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Evil! Mad! 

Paul Friedrich takes a cartoonist's approach to fine art--and monsters

Paul Friedrich's Onion Head Monster and his band of post-hip, fully deconstructed merrymakers are animations of a technique that may be unique in the two-dimensional cartoon world.

"I write an outline for a story, then a script," says Friedrich. "I break down the script to panels, sketch a thumbnail storyboard, then, once the characters are chosen, I do pages and pages of characters in different poses in ballpoint pen on regular lined notebook paper. I then scan the characters into the computer, edit the poses, and cut and paste the drawings as needed. This is a lot different than a traditional cartoonist, who would draw the characters in blue pencil, then ink the backgrounds and then add details to the panels."

It is Friedrich's ballpoint pen difference that sticks out. Unlike the superior Rapidograph pens many cartoonists use, ballpoints have a lack of boundaries that appears boldly when blown up.

"I draw small pictures, with up to 20 or 30 on a page, and when these are expanded in the computer, the edges on the lines get all bumpy, which comes out in the final printing," Friedrich says, smiling about how his favorite methods are reaching a wide audience.

A Raleigh native, Friedrich has been a full-time painter for 10 years. He majored in studio art at East Carolina University after studying art under Bob Rankin at Sanderson High School. "Bob taught me a lot about humor in art, and has been helpful in my career since then," Friedrich says. "There is a huge low-brow movement of art on the West Coast, but I moved back here from Los Angeles because I can live better on half the money here. I can work on my art all the time without having to waste time at a day job."

Friedrich, who is known for keeping prices low, may be offering collectors a real chance to get in on the ground floor. His contribution to Hellcar, a nationally distributed comic that includes a sampler music CD, is doing well at independent music stores. After the last San Diego Comic Convention in July, he received a call from Nickelodeon, which opens up the possibility that Onion Head Monster could join the ranks of Spongebob or Ren and Stimpy. Who needs Disney cells when we have a potential comic star right in our midst?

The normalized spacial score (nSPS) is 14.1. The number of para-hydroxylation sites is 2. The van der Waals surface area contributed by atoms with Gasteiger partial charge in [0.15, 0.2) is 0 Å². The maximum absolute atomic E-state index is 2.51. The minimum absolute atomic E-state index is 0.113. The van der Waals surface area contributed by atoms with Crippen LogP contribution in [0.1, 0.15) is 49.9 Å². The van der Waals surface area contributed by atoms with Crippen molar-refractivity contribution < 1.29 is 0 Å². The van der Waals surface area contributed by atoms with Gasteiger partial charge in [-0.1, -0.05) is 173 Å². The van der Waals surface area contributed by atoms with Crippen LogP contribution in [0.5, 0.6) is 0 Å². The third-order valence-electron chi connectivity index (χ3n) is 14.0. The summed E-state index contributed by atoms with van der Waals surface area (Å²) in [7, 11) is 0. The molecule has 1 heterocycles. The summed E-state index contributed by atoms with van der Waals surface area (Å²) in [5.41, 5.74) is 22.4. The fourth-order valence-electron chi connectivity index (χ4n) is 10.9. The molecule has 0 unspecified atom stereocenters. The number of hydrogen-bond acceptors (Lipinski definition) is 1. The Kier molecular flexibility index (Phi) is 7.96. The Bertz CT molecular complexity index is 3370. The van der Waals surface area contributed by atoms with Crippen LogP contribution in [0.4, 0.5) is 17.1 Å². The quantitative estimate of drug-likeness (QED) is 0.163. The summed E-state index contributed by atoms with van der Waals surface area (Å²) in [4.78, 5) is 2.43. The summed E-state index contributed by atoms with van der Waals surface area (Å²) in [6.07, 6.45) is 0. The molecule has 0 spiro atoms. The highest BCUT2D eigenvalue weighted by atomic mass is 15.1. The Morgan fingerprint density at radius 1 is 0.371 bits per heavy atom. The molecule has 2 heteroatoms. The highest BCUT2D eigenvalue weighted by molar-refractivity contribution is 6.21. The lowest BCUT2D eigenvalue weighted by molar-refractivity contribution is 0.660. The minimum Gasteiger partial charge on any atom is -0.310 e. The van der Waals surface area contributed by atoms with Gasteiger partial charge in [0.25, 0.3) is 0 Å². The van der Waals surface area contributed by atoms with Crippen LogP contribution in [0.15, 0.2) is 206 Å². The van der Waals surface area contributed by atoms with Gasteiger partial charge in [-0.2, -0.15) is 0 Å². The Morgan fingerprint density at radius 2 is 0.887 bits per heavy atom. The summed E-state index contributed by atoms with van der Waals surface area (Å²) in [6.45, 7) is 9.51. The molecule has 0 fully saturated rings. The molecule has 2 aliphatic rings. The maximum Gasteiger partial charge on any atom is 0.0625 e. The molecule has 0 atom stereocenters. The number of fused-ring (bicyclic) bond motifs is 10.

In a new show at Bickett Gallery, titled Hang in There, Friedrich's graphic art, which only qualifies as fine art because, as he himself admits, "it's in a fine art gallery," trods the path of creative versatility. Friedrich's humorous, sarcastic stories are illustrated on tote bags, skateboards, 20-ounce bottles, flower-pots and now, Christmas ornaments.

Friedrich's work is not like that of German satirtist George Grosz, whose striking political cartoons battled for the rights of German workers between 1918 and 1923, and went on, often at great peril, to draw Hitler and many others as the monsters they were. Nor is he like cartoonist Laylah Ali, whose Whitney Biennial-acclaimed, green, masked figures assume we have some degree of sophistication and education.

Friedrich clubs us over the head with characters that, albeit funny, are often as dumb as dirt.

Where Ali uses micrometers to achieve a fanatical level of detail, Friedrich just lets his cartoons rip. This considered, it may be a combination of humor and clever marketing that keeps increasing Friedrich's appeal with young art collectors.

"I try to be a bridge for people to first try art," he says. "I like to show in restaurants where people can be comfortable with the art. Later, they might come to see a gallery show."

Friedrich sees his paintings as a tribute to the humor that will last longer than a clipped newspaper cartoon under a magnet on a refrigerator.

"For the paintings, I project the characters onto the canvas board, then trace the lines," he says. "The background colors take up to nine layers to get right, and it is in the colors that the drawings become paintings."

This technique is at least as old as the Renaissance and was used by Norman Rockwell, another illustrator who was able to market his work as fine art. In Rockwell's case, unknown but outstanding photographer Bill Smith set up models in scenes that were photographed with slide film. The slides were then projected onto canvas, and Rockwell meticulously traced and painted with the guide in place.

Friedrich's attraction to fine art can be seen in his surrealist paintings, which are meant to augment his cartoons. His decidedly not-funny vending machine series must be seen as "imagined surrealism," as they conjure no hidden agenda other than that of the viewers'. "There's no special meanings in the vending machines, but go ahead and find something if you can," he says with a sneaky smile.

And although his fine art is getting stronger, it's the cartoons that remain the most compelling.

One favorite in this exhibit is a pair of arguing monsters: The evil-looking guy is saying "Evil" and the mad scientist is screaming back "Mad"--a pair of deranged projectors. Hmmm. Maybe there's a little more current-events satire to this artist than I once thought.

Friedrich's Hang in There runs through Dec. 4 at Bickett Gallery, 209 Bickett Blvd., Raleigh. For information, 836-5358 or www.bickettgallery.com .

  • Paul Friedrich takes a cartoonist's approach to fine art--and monsters

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